A necessary evil: the “soda tax” hits Sandburg

Amal Ghanem, Staff Writer

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The need for taxes is unfortunately a necessary evil in our American society. The most recent addition to the long list of taxes is what is known as the soda tax (officially called the sweetened beverage tax). The tax had been set to take effect on July 1, 2017, but it did not begin until August 2. The tax has been placed on both sugar and artificially sweetened beverages in Cook County, Illinois, establishing a one cent per ounce raise in order to gain revenue for next year’s budget. The tax is an additional one penny on every fluid ounce to a consumer’s bill. Fortunately, the tax will be put away as of December 1, 2017, complying with the majority of Cook County citizen’s request.

The fact of the matter is that this tax is seen as a double edged sword for most. Although some have praised the idea of having a new way to prevent future societal health issues, others see the new enforcement as an ugly addition to our society and have found ways around purchasing items under the Cook County Soda tax.

The tax not only angers and affects individuals, but impacts entire companies as a whole. Jason Landgraf, a Shift Lead at Walgreens, said, “The tax has killed my sales up here, especially because Will Cook (Road) is right down the street, people just go right down there and purchase what they need, our pop sales are down, everything’s down, I can’t wait to get rid of it.”

The soda tax has driven away customers of businesses in Cook County as opposed to keeping companies stable and just gaining more towards the health initiative.

Students at Carl Sandburg had not noticed the raise in prices on sugary beverages at school but have strong opinions on the tax in general. Dunya Abderrhman, a senior at Sandburg, said, “I don’t see a point in the tax, if people want pop, they’ll drink pop, it’s as simple as that. The tax is is supposed to prevent people from wanting to purchase sweetened beverages to then later on benefit their health, but most tend to only see the fact that the prices on them have skyrocketed.

Although the tax has only been around for about three months, it has not yet proven to have benefitted the well-being of children in Cook County and citizens are not sure if it ever will.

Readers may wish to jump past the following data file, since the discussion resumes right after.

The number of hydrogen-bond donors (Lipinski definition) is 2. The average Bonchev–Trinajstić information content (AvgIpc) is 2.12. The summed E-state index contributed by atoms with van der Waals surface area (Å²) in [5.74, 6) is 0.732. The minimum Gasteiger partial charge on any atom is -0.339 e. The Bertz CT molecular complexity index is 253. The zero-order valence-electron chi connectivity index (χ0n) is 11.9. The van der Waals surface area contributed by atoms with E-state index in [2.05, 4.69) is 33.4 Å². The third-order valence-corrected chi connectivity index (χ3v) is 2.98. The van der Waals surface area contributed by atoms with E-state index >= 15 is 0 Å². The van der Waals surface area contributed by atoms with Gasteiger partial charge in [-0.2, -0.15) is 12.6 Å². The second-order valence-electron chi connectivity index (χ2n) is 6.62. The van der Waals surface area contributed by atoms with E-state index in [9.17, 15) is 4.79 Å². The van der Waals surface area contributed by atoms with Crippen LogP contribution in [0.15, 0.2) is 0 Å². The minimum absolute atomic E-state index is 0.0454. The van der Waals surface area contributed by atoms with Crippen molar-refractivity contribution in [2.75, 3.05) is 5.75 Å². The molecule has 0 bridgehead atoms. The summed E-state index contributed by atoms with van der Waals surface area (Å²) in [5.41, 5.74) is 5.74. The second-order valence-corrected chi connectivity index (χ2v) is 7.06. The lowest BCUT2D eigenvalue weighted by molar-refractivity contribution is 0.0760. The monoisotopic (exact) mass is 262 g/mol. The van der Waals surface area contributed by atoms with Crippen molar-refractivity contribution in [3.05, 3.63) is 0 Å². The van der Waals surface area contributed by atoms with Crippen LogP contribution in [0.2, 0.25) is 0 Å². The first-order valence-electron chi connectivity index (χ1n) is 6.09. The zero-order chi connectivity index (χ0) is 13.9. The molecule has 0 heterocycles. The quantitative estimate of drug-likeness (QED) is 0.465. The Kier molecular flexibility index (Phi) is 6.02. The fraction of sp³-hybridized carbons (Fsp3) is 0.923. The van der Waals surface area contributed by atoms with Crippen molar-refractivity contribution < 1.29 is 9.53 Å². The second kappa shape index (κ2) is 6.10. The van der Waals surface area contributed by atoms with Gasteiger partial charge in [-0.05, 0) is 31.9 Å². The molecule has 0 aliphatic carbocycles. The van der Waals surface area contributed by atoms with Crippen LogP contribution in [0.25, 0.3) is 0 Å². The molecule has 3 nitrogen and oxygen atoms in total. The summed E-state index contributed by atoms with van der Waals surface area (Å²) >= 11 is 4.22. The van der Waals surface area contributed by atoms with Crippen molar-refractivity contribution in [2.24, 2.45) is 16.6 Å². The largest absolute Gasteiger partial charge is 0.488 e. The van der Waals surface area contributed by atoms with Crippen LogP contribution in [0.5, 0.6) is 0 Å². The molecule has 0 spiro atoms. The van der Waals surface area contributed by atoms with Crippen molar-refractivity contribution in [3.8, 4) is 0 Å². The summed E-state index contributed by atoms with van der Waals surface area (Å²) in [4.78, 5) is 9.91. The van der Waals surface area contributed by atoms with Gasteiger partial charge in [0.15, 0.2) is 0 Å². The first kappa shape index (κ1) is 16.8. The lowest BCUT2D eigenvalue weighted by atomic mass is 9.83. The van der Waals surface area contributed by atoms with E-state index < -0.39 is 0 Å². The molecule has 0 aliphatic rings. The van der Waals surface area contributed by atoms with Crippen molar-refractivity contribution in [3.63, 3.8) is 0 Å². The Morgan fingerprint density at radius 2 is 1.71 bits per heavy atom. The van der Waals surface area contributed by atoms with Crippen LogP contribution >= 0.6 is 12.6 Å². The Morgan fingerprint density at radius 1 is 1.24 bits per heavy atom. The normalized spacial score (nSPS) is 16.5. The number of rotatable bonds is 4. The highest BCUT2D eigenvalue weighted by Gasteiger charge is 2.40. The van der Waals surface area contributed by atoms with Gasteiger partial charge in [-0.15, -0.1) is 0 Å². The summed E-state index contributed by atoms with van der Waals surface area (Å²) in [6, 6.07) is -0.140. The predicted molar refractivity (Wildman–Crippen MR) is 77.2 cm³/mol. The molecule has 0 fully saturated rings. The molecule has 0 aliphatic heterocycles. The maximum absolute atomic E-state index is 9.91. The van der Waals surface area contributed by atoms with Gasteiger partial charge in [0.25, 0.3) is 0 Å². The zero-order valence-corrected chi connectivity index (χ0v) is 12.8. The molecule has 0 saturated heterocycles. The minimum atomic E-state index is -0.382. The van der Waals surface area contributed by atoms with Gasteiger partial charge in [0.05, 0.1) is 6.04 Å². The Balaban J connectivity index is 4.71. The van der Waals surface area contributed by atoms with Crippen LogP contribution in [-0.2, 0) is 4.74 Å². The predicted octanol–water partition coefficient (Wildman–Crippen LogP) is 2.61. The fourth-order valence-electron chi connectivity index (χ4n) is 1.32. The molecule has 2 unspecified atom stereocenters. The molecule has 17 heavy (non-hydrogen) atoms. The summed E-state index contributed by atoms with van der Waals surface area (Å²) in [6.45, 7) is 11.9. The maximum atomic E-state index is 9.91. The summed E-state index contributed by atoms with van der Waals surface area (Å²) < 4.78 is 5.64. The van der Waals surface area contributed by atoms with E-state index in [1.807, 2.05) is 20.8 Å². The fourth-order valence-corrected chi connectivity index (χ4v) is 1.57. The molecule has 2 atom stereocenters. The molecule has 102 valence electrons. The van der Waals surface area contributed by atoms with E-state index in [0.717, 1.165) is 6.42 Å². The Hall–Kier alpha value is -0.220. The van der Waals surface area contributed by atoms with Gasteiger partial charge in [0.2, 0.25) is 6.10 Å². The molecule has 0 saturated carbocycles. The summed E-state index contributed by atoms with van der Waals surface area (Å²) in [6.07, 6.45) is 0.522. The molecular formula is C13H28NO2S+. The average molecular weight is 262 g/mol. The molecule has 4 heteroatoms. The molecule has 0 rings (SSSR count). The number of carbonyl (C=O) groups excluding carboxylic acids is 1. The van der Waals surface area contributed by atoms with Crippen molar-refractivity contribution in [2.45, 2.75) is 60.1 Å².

“I have hated it from the start, and then the commercials that are being shown are ridiculous because the sugar tax isn’t preventing kids from drinking soft drinks, their parents are still purchasing and providing it for them,” said Landgraf.

One of the tax’s original goals was to make consumers aware of the fact that sugary beverages have a negative effect on individuals’ health, thus calling it a “sin tax.”

Carl Sandburg High School has also been affected by this change; a one cent tax on every fluid ounce of soft drinks has been added to the price in accommodation to the tax. Mary Morgan, the Director of Food Services at Sandburg, said, “There was a lot of confusion when this tax came out… They thought that by adding taxes to sugary drinks, the consumers would be more aware of this and that they would lessen their consumption, but as you know, the people of Cook County raised up and said, ‘You are not going to raise our taxes on sugary drinks, it’s a choice.’ It’s quite similar to our lunch program, we have a lot of healthy options but of course there are lunch items that are not-so-good for you, it’s all a choice.”

This tax has only affected Sandburg temporarily, as it has Cook County in general. “July 1st this went into effect so by the time [students] came back to school the price change was already put into effect, but when this is eliminated on December 1, the prices will change back,” said Morgan. So, although some students may not have noticed the price raise because of forgetfulness over the summer, they will most likely notice the decrease in price after the tax is repealed.
Although there has been an uproar of complaints that have been thought to had been going unnoticed, the people’s opinion was proven to have been heard. On October 10, 2017, the final vote as to whether or not the tax should stay in effect had been placed. The Soda Tax will be revoked as of December 1, 2017 due a 15 to 1 vote opposed and will be placed in the books as one of the shortest lasting taxes of all time.

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